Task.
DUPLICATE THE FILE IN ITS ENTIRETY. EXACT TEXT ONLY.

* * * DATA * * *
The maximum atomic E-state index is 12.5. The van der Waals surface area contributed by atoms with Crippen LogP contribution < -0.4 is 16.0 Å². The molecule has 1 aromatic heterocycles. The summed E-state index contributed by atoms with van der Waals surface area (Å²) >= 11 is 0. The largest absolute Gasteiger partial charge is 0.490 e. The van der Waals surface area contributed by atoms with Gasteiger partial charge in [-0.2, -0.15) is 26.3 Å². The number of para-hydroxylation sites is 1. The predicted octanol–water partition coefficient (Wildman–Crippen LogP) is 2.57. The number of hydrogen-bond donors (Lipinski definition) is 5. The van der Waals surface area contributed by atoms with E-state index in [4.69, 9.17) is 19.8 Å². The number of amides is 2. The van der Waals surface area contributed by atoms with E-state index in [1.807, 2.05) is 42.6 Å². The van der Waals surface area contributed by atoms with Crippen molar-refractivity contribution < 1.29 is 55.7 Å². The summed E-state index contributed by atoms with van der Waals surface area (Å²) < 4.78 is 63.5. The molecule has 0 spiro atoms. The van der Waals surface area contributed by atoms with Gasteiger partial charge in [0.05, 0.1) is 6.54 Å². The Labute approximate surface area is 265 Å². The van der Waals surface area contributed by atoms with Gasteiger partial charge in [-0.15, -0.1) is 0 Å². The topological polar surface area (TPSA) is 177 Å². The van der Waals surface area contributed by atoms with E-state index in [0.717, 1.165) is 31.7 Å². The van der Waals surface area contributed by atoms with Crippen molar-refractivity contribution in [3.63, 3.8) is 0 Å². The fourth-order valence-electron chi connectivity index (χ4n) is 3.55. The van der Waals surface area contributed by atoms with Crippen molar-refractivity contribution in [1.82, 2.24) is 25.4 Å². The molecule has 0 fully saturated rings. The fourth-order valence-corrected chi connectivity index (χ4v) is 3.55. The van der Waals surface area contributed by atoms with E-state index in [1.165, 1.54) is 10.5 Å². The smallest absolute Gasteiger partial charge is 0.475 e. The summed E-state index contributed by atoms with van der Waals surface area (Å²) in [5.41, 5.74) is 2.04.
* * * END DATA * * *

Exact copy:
The maximum atomic E-state index is 12.5. The van der Waals surface area contributed by atoms with Crippen LogP contribution < -0.4 is 16.0 Å². The molecule has 1 aromatic heterocycles. The summed E-state index contributed by atoms with van der Waals surface area (Å²) >= 11 is 0. The largest absolute Gasteiger partial charge is 0.490 e. The van der Waals surface area contributed by atoms with Gasteiger partial charge in [-0.2, -0.15) is 26.3 Å². The number of para-hydroxylation sites is 1. The predicted octanol–water partition coefficient (Wildman–Crippen LogP) is 2.57. The number of hydrogen-bond donors (Lipinski definition) is 5. The van der Waals surface area contributed by atoms with E-state index in [4.69, 9.17) is 19.8 Å². The number of amides is 2. The van der Waals surface area contributed by atoms with E-state index in [1.807, 2.05) is 42.6 Å². The van der Waals surface area contributed by atoms with Crippen molar-refractivity contribution < 1.29 is 55.7 Å². The summed E-state index contributed by atoms with van der Waals surface area (Å²) < 4.78 is 63.5. The molecule has 0 spiro atoms. The van der Waals surface area contributed by atoms with Gasteiger partial charge in [0.05, 0.1) is 6.54 Å². The Labute approximate surface area is 265 Å². The van der Waals surface area contributed by atoms with Gasteiger partial charge in [-0.15, -0.1) is 0 Å². The topological polar surface area (TPSA) is 177 Å². The van der Waals surface area contributed by atoms with E-state index in [0.717, 1.165) is 31.7 Å². The van der Waals surface area contributed by atoms with Crippen molar-refractivity contribution in [3.63, 3.8) is 0 Å². The fourth-order valence-electron chi connectivity index (χ4n) is 3.55. The van der Waals surface area contributed by atoms with Crippen molar-refractivity contribution in [1.82, 2.24) is 25.4 Å². The molecule has 0 fully saturated rings. The fourth-order valence-corrected chi connectivity index (χ4v) is 3.55. The van der Waals surface area contributed by atoms with E-state index in [1.165, 1.54) is 10.5 Å². The smallest absolute Gasteiger partial charge is 0.475 e. The summed E-state index contributed by atoms with van der Waals surface area (Å²) in [5.41, 5.74) is 2.04.